Architects Create a 3-D Printed Column That Survives Earthquakes
Joyce Park stashed this in Arts
Certain shapes are more resistant to earthquake stresses than others, but they are difficult to achieve without 3D printing. This one is especially cool because it was inspired by historical examples.
It's also cool because it turns out to be stronger than they predicted:
The aptly named Quake Column is a knurled pillar of 3-D printed concrete that combines an ancient Incan masonry technique with state-of-the-art manufacturing tools to create a structure that can withstand seismic shocks without mortar or rebar. In this system, bricks are designed in CAD tools to fit together like a 3-D puzzle and then printed in cement. Once assembled, interlocking features make the column resistant to earthquakes by preventing horizontal movement.
It’s an interesting proof of concept, but utilizing a 3-D printer, rather than traditional ceramic manufacturing technique also unlocked a host of other advantages. The bricks are hollow, creating a high strength-to-weight ratio. Each brick is printed with a code that explains to the mason how the bricks should be configured. Molded handles in each brick make on-site assembly as easy as snapping together Legos. And according to the architect’s calculations, this technique could be used to fabricate building code compliant, load-bearing walls.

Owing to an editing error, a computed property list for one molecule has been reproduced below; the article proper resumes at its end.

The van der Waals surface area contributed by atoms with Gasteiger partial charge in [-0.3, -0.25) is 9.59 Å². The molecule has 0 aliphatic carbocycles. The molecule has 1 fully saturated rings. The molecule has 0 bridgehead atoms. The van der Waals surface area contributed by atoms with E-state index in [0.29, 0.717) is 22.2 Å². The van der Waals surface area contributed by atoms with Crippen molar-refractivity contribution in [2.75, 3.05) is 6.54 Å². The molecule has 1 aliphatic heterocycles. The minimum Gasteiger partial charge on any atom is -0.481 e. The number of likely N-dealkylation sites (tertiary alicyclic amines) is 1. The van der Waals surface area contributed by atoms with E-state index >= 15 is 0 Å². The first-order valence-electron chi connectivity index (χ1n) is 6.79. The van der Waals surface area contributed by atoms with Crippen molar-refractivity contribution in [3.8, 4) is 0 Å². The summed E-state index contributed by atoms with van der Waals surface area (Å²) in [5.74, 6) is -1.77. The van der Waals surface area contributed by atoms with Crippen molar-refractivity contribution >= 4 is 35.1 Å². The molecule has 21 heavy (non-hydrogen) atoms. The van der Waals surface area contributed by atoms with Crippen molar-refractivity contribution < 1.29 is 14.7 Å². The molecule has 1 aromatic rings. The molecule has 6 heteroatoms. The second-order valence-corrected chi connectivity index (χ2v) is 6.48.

“While this was an experiment in connectivity, we have been able to create 3-D printed parts that are much stronger than reinforced concrete in compression,” says architect Ronald Rael. “We are also working on increasing the tensile strength of our materials using reinforcement fibers.”